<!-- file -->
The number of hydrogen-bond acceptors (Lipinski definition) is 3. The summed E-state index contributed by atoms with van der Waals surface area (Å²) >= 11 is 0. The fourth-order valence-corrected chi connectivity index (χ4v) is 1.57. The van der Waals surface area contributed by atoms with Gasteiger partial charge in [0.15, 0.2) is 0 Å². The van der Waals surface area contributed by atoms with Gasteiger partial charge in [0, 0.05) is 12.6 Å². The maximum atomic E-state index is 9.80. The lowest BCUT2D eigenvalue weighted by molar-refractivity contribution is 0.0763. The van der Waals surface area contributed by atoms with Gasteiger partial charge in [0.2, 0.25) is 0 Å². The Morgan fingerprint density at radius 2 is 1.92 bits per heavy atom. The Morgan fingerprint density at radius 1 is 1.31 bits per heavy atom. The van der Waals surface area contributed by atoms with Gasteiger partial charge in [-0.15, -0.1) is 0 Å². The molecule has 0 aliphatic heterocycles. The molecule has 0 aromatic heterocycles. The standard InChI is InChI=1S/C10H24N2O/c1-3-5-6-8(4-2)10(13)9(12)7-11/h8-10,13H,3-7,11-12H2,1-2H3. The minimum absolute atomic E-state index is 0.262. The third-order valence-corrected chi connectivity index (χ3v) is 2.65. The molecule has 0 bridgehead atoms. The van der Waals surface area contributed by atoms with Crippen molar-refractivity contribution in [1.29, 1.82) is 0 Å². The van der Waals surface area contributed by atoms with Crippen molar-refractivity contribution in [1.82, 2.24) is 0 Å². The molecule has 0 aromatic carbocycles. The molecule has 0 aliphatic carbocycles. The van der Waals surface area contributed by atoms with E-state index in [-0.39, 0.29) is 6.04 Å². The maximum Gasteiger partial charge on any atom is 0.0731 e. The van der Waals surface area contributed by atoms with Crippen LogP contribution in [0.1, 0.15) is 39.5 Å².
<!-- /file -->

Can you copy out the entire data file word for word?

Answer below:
The number of hydrogen-bond acceptors (Lipinski definition) is 3. The summed E-state index contributed by atoms with van der Waals surface area (Å²) >= 11 is 0. The fourth-order valence-corrected chi connectivity index (χ4v) is 1.57. The van der Waals surface area contributed by atoms with Gasteiger partial charge in [0.15, 0.2) is 0 Å². The van der Waals surface area contributed by atoms with Gasteiger partial charge in [0, 0.05) is 12.6 Å². The maximum atomic E-state index is 9.80. The lowest BCUT2D eigenvalue weighted by molar-refractivity contribution is 0.0763. The van der Waals surface area contributed by atoms with Gasteiger partial charge in [0.2, 0.25) is 0 Å². The Morgan fingerprint density at radius 2 is 1.92 bits per heavy atom. The Morgan fingerprint density at radius 1 is 1.31 bits per heavy atom. The van der Waals surface area contributed by atoms with Gasteiger partial charge in [-0.15, -0.1) is 0 Å². The molecule has 0 aliphatic heterocycles. The molecule has 0 aromatic heterocycles. The standard InChI is InChI=1S/C10H24N2O/c1-3-5-6-8(4-2)10(13)9(12)7-11/h8-10,13H,3-7,11-12H2,1-2H3. The minimum absolute atomic E-state index is 0.262. The third-order valence-corrected chi connectivity index (χ3v) is 2.65. The molecule has 0 bridgehead atoms. The van der Waals surface area contributed by atoms with Crippen molar-refractivity contribution in [1.29, 1.82) is 0 Å². The van der Waals surface area contributed by atoms with Crippen molar-refractivity contribution in [1.82, 2.24) is 0 Å². The molecule has 0 aromatic carbocycles. The molecule has 0 aliphatic carbocycles. The van der Waals surface area contributed by atoms with E-state index in [-0.39, 0.29) is 6.04 Å². The maximum Gasteiger partial charge on any atom is 0.0731 e. The van der Waals surface area contributed by atoms with Crippen LogP contribution in [0.1, 0.15) is 39.5 Å².